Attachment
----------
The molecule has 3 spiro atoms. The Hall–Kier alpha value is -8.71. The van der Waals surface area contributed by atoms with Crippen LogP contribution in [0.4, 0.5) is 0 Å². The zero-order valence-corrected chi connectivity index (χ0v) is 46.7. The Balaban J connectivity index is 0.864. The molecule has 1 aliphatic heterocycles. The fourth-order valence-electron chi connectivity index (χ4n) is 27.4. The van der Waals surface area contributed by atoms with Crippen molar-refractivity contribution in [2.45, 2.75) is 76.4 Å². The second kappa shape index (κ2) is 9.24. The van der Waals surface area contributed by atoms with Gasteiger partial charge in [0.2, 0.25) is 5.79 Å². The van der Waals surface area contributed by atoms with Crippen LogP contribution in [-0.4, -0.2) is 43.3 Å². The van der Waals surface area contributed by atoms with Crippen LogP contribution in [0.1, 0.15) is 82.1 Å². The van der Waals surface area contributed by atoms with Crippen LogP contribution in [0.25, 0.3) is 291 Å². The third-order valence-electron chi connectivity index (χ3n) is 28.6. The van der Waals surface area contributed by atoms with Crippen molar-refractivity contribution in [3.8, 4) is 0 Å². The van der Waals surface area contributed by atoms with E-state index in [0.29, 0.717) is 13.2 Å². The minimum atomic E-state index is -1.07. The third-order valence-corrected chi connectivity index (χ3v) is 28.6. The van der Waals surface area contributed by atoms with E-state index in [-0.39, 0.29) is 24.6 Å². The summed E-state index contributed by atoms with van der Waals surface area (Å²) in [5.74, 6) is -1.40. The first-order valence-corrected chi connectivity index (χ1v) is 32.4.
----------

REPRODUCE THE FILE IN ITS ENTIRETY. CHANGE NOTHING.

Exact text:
The molecule has 3 spiro atoms. The Hall–Kier alpha value is -8.71. The van der Waals surface area contributed by atoms with Crippen LogP contribution in [0.4, 0.5) is 0 Å². The zero-order valence-corrected chi connectivity index (χ0v) is 46.7. The Balaban J connectivity index is 0.864. The molecule has 1 aliphatic heterocycles. The fourth-order valence-electron chi connectivity index (χ4n) is 27.4. The van der Waals surface area contributed by atoms with Crippen molar-refractivity contribution in [2.45, 2.75) is 76.4 Å². The second kappa shape index (κ2) is 9.24. The van der Waals surface area contributed by atoms with Gasteiger partial charge in [0.2, 0.25) is 5.79 Å². The van der Waals surface area contributed by atoms with Crippen LogP contribution in [-0.4, -0.2) is 43.3 Å². The van der Waals surface area contributed by atoms with Crippen LogP contribution in [0.1, 0.15) is 82.1 Å². The van der Waals surface area contributed by atoms with Crippen LogP contribution in [0.25, 0.3) is 291 Å². The third-order valence-electron chi connectivity index (χ3n) is 28.6. The van der Waals surface area contributed by atoms with Crippen molar-refractivity contribution in [3.8, 4) is 0 Å². The van der Waals surface area contributed by atoms with E-state index in [0.29, 0.717) is 13.2 Å². The minimum atomic E-state index is -1.07. The third-order valence-corrected chi connectivity index (χ3v) is 28.6. The van der Waals surface area contributed by atoms with E-state index in [-0.39, 0.29) is 24.6 Å². The summed E-state index contributed by atoms with van der Waals surface area (Å²) in [5.74, 6) is -1.40. The first-order valence-corrected chi connectivity index (χ1v) is 32.4.